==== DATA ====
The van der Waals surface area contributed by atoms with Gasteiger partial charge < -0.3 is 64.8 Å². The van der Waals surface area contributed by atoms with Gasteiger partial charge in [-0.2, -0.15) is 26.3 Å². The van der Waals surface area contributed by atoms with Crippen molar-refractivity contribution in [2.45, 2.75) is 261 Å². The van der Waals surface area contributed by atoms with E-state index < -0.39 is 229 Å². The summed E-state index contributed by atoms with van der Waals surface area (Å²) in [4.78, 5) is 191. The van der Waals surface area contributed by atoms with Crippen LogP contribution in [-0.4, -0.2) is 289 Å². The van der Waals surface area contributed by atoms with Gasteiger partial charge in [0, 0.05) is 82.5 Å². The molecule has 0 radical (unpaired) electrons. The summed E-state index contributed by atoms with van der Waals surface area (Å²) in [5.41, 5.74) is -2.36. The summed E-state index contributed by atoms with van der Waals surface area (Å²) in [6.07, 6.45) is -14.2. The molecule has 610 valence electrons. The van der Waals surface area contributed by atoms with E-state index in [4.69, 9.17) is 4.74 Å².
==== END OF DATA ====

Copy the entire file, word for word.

The van der Waals surface area contributed by atoms with Gasteiger partial charge < -0.3 is 64.8 Å². The van der Waals surface area contributed by atoms with Gasteiger partial charge in [-0.2, -0.15) is 26.3 Å². The van der Waals surface area contributed by atoms with Crippen molar-refractivity contribution in [2.45, 2.75) is 261 Å². The van der Waals surface area contributed by atoms with E-state index < -0.39 is 229 Å². The summed E-state index contributed by atoms with van der Waals surface area (Å²) in [4.78, 5) is 191. The van der Waals surface area contributed by atoms with Crippen LogP contribution in [-0.4, -0.2) is 289 Å². The van der Waals surface area contributed by atoms with Gasteiger partial charge in [0, 0.05) is 82.5 Å². The molecule has 0 radical (unpaired) electrons. The summed E-state index contributed by atoms with van der Waals surface area (Å²) in [5.41, 5.74) is -2.36. The summed E-state index contributed by atoms with van der Waals surface area (Å²) in [6.07, 6.45) is -14.2. The molecule has 610 valence electrons. The van der Waals surface area contributed by atoms with E-state index in [4.69, 9.17) is 4.74 Å².